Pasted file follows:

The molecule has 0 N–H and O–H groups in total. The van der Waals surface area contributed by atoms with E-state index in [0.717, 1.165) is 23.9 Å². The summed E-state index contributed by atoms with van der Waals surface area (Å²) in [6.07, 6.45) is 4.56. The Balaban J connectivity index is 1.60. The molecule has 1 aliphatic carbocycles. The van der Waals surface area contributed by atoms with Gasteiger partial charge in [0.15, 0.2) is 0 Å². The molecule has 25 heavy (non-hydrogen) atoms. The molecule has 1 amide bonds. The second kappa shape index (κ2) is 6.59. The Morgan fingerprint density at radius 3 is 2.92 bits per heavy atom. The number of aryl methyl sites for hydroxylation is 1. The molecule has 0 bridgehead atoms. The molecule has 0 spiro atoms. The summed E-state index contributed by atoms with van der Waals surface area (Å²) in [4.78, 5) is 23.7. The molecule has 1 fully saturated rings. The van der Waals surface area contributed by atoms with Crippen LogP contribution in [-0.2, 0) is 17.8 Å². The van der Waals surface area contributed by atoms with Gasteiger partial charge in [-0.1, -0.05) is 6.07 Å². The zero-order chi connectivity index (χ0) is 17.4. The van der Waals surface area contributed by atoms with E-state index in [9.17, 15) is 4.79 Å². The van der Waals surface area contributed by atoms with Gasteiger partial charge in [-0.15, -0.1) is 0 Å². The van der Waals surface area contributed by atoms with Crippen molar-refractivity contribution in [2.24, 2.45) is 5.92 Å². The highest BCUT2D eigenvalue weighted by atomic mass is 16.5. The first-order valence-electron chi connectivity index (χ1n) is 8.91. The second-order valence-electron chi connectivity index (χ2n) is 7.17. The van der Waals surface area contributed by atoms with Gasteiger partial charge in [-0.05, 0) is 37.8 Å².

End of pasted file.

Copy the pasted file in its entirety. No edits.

The molecule has 0 N–H and O–H groups in total. The van der Waals surface area contributed by atoms with E-state index in [0.717, 1.165) is 23.9 Å². The summed E-state index contributed by atoms with van der Waals surface area (Å²) in [6.07, 6.45) is 4.56. The Balaban J connectivity index is 1.60. The molecule has 1 aliphatic carbocycles. The van der Waals surface area contributed by atoms with Gasteiger partial charge in [0.15, 0.2) is 0 Å². The molecule has 25 heavy (non-hydrogen) atoms. The molecule has 1 amide bonds. The second kappa shape index (κ2) is 6.59. The Morgan fingerprint density at radius 3 is 2.92 bits per heavy atom. The number of aryl methyl sites for hydroxylation is 1. The molecule has 0 bridgehead atoms. The molecule has 0 spiro atoms. The summed E-state index contributed by atoms with van der Waals surface area (Å²) in [4.78, 5) is 23.7. The molecule has 1 fully saturated rings. The van der Waals surface area contributed by atoms with Crippen LogP contribution in [-0.2, 0) is 17.8 Å². The van der Waals surface area contributed by atoms with Gasteiger partial charge in [-0.1, -0.05) is 6.07 Å². The zero-order chi connectivity index (χ0) is 17.4. The van der Waals surface area contributed by atoms with E-state index in [9.17, 15) is 4.79 Å². The van der Waals surface area contributed by atoms with Gasteiger partial charge in [-0.15, -0.1) is 0 Å². The van der Waals surface area contributed by atoms with Crippen molar-refractivity contribution in [2.24, 2.45) is 5.92 Å². The highest BCUT2D eigenvalue weighted by atomic mass is 16.5. The first-order valence-electron chi connectivity index (χ1n) is 8.91. The second-order valence-electron chi connectivity index (χ2n) is 7.17. The van der Waals surface area contributed by atoms with Gasteiger partial charge in [-0.05, 0) is 37.8 Å².